What people read and do is another story.  I agree that most people behave and those who don't are perhaps addressed by the moderators. But I think if Oracle bothers to put out such rules then they should be clear.


                            It's not that these rules are hidden; they are right there on the front page and leave an impression. It's one of the reasons I decided it is probably better not to participate in some of the MOS community forums. If Oracle employees cannot stand criticism about its products or support, a forum is useless. I have seen the responses from Oracle employees towards those people who were not happy with the new forum software and thought the responses were pathetic. Do they need to backup their actions by making such new rules? Is this already disparaging?


                            Some rules have the potential to scare those who read and care, who may have something interesting to say, compared to those who do not care. If anyone is wondering why the quality of the forum may further degrade, perhaps here is one of the reasons. Obviously doesn't really affect me though .

                            • 41. Re: Oracle Community Forum Guide

                              I think rules are often overlooked here, but I think it is important to observe the etiquettes of this forum. Particularly since this should be a professional forum, some form of restriction to prevent the 'trolls' must still be enforced

                              • 42. Re: Oracle Community Forum Guide

                                I'll just say someone over there flipped out when I used the term "wtf," insisting it is never appropriate in a professional forum.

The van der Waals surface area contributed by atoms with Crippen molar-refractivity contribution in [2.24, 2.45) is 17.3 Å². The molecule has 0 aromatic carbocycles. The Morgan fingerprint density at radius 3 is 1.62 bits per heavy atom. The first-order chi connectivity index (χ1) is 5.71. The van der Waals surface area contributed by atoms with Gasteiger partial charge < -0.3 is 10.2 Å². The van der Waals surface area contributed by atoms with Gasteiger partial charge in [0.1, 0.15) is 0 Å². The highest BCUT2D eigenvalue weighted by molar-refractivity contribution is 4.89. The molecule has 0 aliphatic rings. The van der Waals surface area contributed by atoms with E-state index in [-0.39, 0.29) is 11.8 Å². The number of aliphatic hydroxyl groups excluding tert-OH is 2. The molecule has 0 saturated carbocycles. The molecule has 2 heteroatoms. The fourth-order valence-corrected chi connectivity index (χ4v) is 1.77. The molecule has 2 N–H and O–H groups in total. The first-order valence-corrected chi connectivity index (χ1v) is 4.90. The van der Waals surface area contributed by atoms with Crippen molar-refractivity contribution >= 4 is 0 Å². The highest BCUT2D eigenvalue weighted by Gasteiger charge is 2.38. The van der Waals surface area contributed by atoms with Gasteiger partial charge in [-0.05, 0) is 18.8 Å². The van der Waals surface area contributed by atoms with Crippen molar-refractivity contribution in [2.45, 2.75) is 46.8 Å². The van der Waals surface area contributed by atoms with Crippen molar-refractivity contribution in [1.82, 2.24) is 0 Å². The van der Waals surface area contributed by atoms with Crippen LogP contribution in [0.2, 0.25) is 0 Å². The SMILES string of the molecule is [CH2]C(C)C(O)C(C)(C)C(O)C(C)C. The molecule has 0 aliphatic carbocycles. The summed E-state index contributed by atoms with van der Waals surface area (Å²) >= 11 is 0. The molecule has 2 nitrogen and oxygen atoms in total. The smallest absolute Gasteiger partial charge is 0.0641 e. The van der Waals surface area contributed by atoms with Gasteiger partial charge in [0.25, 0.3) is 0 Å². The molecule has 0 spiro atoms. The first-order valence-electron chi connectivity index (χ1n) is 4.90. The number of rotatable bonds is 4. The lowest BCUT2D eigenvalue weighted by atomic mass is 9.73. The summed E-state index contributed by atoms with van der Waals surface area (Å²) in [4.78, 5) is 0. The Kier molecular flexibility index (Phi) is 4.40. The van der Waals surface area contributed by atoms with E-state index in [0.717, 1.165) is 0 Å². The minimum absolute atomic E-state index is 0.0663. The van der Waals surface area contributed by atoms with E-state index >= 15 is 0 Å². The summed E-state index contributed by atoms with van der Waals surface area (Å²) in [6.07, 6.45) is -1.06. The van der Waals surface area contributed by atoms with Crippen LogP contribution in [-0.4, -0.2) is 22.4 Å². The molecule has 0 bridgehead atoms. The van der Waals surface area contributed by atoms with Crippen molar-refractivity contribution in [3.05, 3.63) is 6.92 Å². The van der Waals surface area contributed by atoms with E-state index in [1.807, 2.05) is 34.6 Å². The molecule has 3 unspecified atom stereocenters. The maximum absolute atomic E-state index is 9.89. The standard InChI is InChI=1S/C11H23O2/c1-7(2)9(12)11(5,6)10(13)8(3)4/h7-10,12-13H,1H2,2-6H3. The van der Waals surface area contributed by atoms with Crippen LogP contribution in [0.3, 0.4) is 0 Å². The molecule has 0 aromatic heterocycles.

And yet, someone I respect and admire, co-founded and later ejected from a major oracle mailing list, posts there and not here.  You just can never tell how people will react to rules and the zeitgeist.

                                • 43. Re: Oracle Community Forum Guide

                                  Nevertheless, rules should be clear and if possible not leave room for interpretation. Like I said, I have never heard or read the term "disparaging" before and even looking it up in the thesaurus and trying to find examples in Google keeps me puzzled.


                                  Well, perhaps the word "respectless" or "disparaging or respectless" would be easier to understand and less confusing than "disparaging" on its own - if this is what the person making this rule intended.

                                  • 44. Re: Oracle Community Forum Guide

                                    Unfortunately rules will never be free of subjective interpretation due to the limitations of language.  The whole of the legal system is based on writing and re-writing 'rules', yet they're always have to change wording here or there to try and make things more rigid, but never quite get there (a classic example is my bank who, every 6 months send me a new terms and conditions for my accounts, highlighting that they've changed words or statements here or there, but essentially the meaning is pretty much the same).


                                    Yes, "disparaging" is a very generalized term and could mean many things.  Taken in the context of rules for the forum, you'd have to assume (and therein lies the problem) that it's referring to messages that are only intended to be critical of Oracle's products and Services but not, as Billy suggests, offer and constructive criticism to allow Oracle to see how they can improve things.  It's like the difference between you making all your posts saying how cr@p the Jive forum software is (I know it's not an Oracle product but as an example...)... if you just made those posts saying it was cr@p but offered nothing constructive to help see how it could be imrpoved then you are just being disparaging; however, because you have been constructive in highlighting the individual issues, and offering suggestions for how things need to be improved, then that's not disparaging, it's just constructive criticism.


                                    You'll never get around the ambiguities of language.